Sonnets and Shakespeare
Shakespeare’s Sonnets 5 and 6:
Time is both a blessing and a curse, for it both raises us up at the start and tears us down at the end. The spring with all its flowers and trees abounding with fruit and leaves, eventually warms into summer, which then ripens into autumn. And past that point comes the decline, when the frost creeps in at the edges until one by one, all the plants shed their leaves and freeze up, their branches and stems sticking out bare, like skeletons in the snow. There is no trace of what it used to be, save for the mere leafless frames of the trees and the fallen leaves, rotting below the ground. And the icicles form, like the sharp fingers of some frost giant, reaching down from the branches. Yet still, under all the snow and cold, in the hearts of the trees and in the roots below the soil, the essence of the plants live on despite it all. In a similar fashion, mankind is born as a child, and then grows into an adult, and finally succumbs to old age.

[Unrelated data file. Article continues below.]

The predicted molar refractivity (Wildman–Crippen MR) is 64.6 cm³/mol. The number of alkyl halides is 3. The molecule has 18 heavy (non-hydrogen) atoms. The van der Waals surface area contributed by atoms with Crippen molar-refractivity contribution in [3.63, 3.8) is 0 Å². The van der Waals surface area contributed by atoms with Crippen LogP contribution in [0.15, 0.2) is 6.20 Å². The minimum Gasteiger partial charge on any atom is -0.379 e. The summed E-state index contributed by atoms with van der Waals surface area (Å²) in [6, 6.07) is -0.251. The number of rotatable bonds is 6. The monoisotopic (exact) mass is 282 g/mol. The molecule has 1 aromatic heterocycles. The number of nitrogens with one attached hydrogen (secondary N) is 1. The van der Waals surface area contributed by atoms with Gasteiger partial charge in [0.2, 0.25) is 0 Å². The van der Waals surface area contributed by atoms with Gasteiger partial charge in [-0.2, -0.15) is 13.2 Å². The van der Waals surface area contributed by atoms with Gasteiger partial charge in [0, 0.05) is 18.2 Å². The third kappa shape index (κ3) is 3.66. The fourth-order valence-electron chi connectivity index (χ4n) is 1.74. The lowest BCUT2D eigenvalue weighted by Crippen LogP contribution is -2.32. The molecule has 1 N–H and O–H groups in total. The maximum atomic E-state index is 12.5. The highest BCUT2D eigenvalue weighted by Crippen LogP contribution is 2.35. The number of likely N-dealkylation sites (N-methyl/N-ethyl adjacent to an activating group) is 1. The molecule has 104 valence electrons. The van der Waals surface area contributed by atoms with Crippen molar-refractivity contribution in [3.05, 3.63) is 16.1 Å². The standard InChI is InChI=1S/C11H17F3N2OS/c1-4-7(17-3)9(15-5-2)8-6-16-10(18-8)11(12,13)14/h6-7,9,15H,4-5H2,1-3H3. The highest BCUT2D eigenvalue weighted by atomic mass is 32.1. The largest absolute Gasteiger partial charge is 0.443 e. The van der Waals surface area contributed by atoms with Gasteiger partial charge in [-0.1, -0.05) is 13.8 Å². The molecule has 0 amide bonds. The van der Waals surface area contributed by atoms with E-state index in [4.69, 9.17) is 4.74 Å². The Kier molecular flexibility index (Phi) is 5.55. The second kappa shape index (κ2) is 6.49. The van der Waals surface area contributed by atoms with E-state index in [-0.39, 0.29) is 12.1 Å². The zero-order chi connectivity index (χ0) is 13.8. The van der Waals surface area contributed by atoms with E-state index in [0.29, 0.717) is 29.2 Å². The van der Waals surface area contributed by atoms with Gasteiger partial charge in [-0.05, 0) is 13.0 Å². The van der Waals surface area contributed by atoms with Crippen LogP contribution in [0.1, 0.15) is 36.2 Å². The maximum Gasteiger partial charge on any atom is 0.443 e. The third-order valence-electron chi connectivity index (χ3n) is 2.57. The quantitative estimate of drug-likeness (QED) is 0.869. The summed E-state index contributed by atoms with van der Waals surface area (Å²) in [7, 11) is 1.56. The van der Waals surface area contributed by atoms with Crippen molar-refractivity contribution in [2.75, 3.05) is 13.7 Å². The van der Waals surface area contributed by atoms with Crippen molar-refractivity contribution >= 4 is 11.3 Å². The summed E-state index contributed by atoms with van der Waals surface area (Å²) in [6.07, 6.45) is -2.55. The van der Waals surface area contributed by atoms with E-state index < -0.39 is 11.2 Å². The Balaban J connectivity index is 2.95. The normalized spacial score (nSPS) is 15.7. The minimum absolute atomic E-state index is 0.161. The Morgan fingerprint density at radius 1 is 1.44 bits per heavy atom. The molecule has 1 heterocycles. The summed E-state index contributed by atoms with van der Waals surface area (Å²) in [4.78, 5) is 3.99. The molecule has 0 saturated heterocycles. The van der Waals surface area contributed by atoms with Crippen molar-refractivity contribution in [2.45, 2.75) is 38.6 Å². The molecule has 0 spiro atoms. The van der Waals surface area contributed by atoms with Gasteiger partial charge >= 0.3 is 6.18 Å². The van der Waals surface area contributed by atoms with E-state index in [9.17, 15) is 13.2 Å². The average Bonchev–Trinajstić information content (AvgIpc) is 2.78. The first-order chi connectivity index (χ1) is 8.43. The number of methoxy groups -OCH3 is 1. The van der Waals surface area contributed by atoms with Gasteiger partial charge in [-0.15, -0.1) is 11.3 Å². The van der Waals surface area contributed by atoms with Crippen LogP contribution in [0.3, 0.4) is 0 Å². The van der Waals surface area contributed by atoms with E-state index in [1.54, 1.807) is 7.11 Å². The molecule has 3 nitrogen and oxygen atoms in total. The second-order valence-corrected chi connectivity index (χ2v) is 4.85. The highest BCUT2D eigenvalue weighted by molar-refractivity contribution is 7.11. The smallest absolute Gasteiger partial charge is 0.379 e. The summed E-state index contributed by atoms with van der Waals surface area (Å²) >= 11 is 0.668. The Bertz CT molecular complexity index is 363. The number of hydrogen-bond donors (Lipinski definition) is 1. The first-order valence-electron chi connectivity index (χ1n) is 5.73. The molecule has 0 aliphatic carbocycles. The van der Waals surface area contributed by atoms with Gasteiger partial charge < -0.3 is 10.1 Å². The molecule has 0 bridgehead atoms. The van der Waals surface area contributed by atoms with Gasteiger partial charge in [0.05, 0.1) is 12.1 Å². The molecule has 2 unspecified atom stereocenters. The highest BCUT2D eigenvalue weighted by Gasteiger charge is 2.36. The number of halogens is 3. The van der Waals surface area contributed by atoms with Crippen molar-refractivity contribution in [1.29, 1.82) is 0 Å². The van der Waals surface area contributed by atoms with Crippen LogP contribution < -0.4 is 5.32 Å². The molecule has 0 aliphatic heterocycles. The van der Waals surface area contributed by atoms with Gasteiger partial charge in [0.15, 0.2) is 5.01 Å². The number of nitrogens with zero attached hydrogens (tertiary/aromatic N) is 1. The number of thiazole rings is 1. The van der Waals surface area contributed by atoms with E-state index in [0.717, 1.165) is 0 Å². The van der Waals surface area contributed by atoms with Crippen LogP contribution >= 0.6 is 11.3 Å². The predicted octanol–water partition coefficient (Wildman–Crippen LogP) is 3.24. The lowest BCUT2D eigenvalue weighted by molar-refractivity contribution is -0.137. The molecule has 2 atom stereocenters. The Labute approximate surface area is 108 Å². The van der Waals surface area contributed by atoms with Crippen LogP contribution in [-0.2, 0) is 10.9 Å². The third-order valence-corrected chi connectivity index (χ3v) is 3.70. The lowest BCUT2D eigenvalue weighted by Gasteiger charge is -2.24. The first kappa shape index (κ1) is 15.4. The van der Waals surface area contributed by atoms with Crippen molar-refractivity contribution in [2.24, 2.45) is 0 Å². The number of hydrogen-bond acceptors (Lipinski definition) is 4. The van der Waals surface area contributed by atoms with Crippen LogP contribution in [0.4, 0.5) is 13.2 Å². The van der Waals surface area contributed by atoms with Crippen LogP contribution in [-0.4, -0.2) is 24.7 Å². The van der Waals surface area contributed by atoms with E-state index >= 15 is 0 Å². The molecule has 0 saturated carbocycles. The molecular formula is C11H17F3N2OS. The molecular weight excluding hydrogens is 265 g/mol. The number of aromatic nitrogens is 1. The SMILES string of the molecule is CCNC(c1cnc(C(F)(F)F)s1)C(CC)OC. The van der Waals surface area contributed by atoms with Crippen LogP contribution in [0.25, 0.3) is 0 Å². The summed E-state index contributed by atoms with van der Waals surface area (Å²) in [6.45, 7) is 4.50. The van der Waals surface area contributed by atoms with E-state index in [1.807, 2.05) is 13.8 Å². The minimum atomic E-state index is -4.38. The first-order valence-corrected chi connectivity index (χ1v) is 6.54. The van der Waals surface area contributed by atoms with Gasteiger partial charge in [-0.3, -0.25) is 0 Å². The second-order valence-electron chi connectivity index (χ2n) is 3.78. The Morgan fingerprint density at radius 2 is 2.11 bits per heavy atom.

Yet, even as a single body deteriorates, there is a remedy. It can make more of itself, which, like it did, begin as children. In this way, a man can have descendants which are younger, and they can have descendants also, which in turn are younger still. By this means, if the original should die and be entombed within the ground with the worms, there will still be younger versions of him or her, which can carry on the same qualities of their ancestor into the new tomorrow.
To stand between the water and the sand,
To walk upon the threshold of the tide,
On one side roaring ocean, while the land
Lies firmly resting on the other side.
The waves rise up their path so often tread,
And soak the nearby sand as they go past,
Until they reach their peak and fade instead,
Returning to the mother sea at last.
And overhead the sky spans sea and ground.
The sun is pouring down its golden heat.
Its image in the water can be found,
And, shining, warms the shoreline under feet.
‘Tis true! It is a wondrous place to be,
Right at the boundary of not two, but three.